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Custom Pros and Cons of Using Apps in Clinic Practice essay paper
The article “Pros and cons of using apps in clinic practice” was written by Sally Moore, Susanne Cox, both safety research nurses and John Anderson, a clinical safety fellow at Bradford Institute of Health Research. The article appeared in The October 2012 issue of the Nursing Management journal. The issue of the author is to examine the effectiveness and appropriateness of applying Smartphone apps in clinical practices. The paper is triggered by the use of Smartphone apps and similar technology in many different professions including nursing and goes a long way in weighing the merits versus the demerits of the same. The article finally provides a guide for determining which application software to use to the practitioners.
Many health practitioners often encourage the use of new technology in their profession as the said technology usually increases the efficiency of their work. The magnificent strides that have been made in the communication field have had a profound effect on nursing and related medical fields. Many practitioners have therefore settled for using these technologies, chief among which are the smartphone applications that enable the users to have high levels of interaction and extremely effective real-time communication. While the use of these apps is limited in the nursing field in the United Kingdom, the same is quite widespread in the United States. Moore, Cox and Anderson examine the situation to put into perspective what nurses in the U.K. have been missing by failing to use these technological features and what risk those in the US are taking to use the apps. Other health professionals have undertaken to undertake similar research mainly due to the sensitivity of the profession and the need to upgrade the same to the current level of information dispersal on health. Initially, apps in this field were limited to only availability of drugs. Currently they provide vital information on diagnosis and management of disease. Personalized apps like HemaGo from Novo Nordiskhave enabled patients to take control of their health care. Stakeholders are currently using apps to disseminate health information (Information week, 2012). The Center for Disease Control and Prevention, for instance has designed apps that are currently available on Windows 8 and Android and gives vital information through health articles, emerging disease, popular journals and timely updates on public health (CDC, 2013). The extensive research in and documentation of the use of apps in health underscores the need clinicians have felt to examine this.
The authors were no doubt motivated to write the article to bring some order in the use of apps in clinical practices. The authors, all clinicians of no mean repute, understand the grave consequences of use of unregulated software in nursing that could lead to nurses offering the wrong medical care to the patients if the information in the apps is flawed. Though the writers appreciate the need for apps in nursing practice they understand the need for regulation of use of the same and use this article to bring air their views on the subject.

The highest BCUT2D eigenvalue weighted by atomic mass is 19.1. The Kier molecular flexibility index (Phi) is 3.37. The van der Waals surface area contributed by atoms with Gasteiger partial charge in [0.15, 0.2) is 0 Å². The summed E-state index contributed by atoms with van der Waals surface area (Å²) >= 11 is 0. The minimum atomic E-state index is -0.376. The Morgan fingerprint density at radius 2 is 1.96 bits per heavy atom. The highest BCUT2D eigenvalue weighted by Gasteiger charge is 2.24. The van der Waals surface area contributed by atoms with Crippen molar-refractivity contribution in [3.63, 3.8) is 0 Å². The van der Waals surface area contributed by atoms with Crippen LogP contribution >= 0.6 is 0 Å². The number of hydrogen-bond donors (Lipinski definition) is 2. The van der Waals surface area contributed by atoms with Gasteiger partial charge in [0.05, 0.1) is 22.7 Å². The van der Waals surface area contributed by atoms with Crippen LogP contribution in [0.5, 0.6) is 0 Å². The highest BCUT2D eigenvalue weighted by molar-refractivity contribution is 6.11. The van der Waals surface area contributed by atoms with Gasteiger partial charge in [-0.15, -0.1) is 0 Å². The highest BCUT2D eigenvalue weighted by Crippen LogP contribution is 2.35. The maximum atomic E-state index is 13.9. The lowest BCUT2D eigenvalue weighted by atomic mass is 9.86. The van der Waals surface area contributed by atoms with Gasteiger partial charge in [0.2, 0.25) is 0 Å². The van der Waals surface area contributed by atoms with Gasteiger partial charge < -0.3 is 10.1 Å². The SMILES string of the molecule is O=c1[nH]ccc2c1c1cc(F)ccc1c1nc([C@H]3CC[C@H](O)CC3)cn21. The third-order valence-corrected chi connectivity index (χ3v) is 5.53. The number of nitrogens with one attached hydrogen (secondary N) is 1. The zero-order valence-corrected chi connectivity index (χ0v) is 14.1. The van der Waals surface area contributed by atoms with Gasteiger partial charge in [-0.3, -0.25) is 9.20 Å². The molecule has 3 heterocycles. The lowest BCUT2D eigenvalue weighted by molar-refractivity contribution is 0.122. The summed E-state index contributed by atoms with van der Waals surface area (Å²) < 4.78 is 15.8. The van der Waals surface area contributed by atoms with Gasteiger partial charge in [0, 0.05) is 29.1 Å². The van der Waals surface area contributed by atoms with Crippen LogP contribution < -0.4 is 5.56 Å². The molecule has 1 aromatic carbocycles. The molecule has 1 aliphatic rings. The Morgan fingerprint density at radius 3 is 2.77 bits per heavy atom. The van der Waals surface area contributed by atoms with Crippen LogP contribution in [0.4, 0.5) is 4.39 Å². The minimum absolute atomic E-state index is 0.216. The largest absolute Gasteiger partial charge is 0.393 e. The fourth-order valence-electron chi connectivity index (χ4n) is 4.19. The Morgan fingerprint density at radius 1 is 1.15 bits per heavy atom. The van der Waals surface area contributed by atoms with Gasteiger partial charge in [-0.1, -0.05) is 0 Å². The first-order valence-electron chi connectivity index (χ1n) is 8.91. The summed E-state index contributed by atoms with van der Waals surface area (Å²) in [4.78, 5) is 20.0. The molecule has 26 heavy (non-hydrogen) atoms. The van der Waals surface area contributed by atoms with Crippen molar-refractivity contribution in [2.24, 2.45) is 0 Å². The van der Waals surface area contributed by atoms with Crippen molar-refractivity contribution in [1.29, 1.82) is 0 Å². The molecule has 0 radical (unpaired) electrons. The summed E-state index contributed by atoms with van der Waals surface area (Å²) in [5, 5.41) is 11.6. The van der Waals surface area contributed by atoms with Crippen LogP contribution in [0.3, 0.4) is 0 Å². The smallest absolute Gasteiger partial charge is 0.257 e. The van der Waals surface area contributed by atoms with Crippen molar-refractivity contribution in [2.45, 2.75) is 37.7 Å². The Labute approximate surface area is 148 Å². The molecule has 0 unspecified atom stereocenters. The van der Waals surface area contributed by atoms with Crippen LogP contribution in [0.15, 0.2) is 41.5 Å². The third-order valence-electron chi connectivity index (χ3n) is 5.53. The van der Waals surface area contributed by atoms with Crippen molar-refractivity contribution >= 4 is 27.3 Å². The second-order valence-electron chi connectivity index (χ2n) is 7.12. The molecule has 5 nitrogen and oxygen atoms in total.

The article’s scope is broad and multi-faceted and hence it targets a wide range of readers. Its main target however, is health workers especially those who are in the nursing field. It mainly targets junior nurses who are on the ground and provides a guide for them on what factors to consider before using apps in their practice
“Have they been approved for use and if so by whom?
Are they easy to use correctly?”
The article also targets senior nurses who ideally approve or disapprove the use of specific apps and gives them a guide on what indices to use in determination of whether a given app software should or should not be used by nurses.
The use of language in the article is denotative. It puts the subject matter without putting emotion or the authors exhibiting their attitude, or putting in much hype and color. This is mainly due to the fact that this is an academic article tackling a serious issue. The authors use a formal tone to get their message across. This being an educational paper, however, the authors’ use of features of speech is limited as they have to remain formal. However, they employ expansive application of features that enhance understandability including repetition to bring the point home. The article also uses terminology that is easily understandable to the lay man by desisting from overuse of medical terminology. These features make the article a great read.
The article is rhetorically effective as it enables the reader to identify with the issues raised. The fact that the article is centered on nursing and technology, both of which affect all the people on their day-to-day activities and that it makes reference to issues and occurrences that reader can easily identify with, makes the article interesting and objective. The fact that the article puts into perspective issues that are often discussed but which rarely appear side by side (health and phone apps) prompt the reader to make a deeper investigation into the issue. That the article is written by professionals of utmost fame in the field give it more credibility and make increase the level of confidence of the reader toward the paper.This coupled with the simple language and the concise presentation of ideas makes the article easy to understand and follow. The author therefore achieves his chief objective of airing his opinion in the matter.